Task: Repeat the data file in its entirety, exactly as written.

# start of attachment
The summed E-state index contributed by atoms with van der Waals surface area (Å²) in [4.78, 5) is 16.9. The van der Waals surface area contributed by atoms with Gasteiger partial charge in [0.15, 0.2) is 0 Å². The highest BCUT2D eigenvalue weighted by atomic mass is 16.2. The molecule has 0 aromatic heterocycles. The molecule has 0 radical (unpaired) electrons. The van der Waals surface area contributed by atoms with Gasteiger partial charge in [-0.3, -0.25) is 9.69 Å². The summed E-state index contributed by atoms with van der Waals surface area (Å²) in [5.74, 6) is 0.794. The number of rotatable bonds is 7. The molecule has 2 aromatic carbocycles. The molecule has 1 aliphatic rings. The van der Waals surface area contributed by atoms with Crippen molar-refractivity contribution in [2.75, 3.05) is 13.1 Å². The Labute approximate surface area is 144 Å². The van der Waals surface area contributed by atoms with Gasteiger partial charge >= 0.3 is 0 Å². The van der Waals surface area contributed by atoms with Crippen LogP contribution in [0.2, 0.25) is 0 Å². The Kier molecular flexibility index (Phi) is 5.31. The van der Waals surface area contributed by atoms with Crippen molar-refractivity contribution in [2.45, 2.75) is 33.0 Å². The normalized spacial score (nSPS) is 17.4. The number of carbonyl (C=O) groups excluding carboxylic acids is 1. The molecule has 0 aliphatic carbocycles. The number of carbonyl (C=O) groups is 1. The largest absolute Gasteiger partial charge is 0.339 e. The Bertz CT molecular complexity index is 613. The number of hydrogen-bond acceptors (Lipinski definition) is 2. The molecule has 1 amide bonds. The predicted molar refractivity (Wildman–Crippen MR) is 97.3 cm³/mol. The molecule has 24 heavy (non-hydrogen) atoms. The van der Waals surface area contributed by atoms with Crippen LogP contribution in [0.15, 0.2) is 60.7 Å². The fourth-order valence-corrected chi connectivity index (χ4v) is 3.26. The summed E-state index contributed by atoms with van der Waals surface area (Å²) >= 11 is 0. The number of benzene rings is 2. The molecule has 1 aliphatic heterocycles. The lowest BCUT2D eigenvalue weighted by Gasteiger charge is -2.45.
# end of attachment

The summed E-state index contributed by atoms with van der Waals surface area (Å²) in [4.78, 5) is 16.9. The van der Waals surface area contributed by atoms with Gasteiger partial charge in [0.15, 0.2) is 0 Å². The highest BCUT2D eigenvalue weighted by atomic mass is 16.2. The molecule has 0 aromatic heterocycles. The molecule has 0 radical (unpaired) electrons. The van der Waals surface area contributed by atoms with Gasteiger partial charge in [-0.3, -0.25) is 9.69 Å². The summed E-state index contributed by atoms with van der Waals surface area (Å²) in [5.74, 6) is 0.794. The number of rotatable bonds is 7. The molecule has 2 aromatic carbocycles. The molecule has 1 aliphatic rings. The van der Waals surface area contributed by atoms with Crippen molar-refractivity contribution in [2.75, 3.05) is 13.1 Å². The Labute approximate surface area is 144 Å². The van der Waals surface area contributed by atoms with Gasteiger partial charge >= 0.3 is 0 Å². The van der Waals surface area contributed by atoms with Crippen LogP contribution in [0.2, 0.25) is 0 Å². The Kier molecular flexibility index (Phi) is 5.31. The van der Waals surface area contributed by atoms with Crippen molar-refractivity contribution in [2.45, 2.75) is 33.0 Å². The normalized spacial score (nSPS) is 17.4. The number of carbonyl (C=O) groups excluding carboxylic acids is 1. The molecule has 0 aliphatic carbocycles. The number of carbonyl (C=O) groups is 1. The largest absolute Gasteiger partial charge is 0.339 e. The Bertz CT molecular complexity index is 613. The number of hydrogen-bond acceptors (Lipinski definition) is 2. The molecule has 1 amide bonds. The predicted molar refractivity (Wildman–Crippen MR) is 97.3 cm³/mol. The molecule has 24 heavy (non-hydrogen) atoms. The van der Waals surface area contributed by atoms with Crippen LogP contribution in [0.15, 0.2) is 60.7 Å². The fourth-order valence-corrected chi connectivity index (χ4v) is 3.26. The summed E-state index contributed by atoms with van der Waals surface area (Å²) >= 11 is 0. The number of benzene rings is 2. The molecule has 1 aliphatic heterocycles. The lowest BCUT2D eigenvalue weighted by Gasteiger charge is -2.45.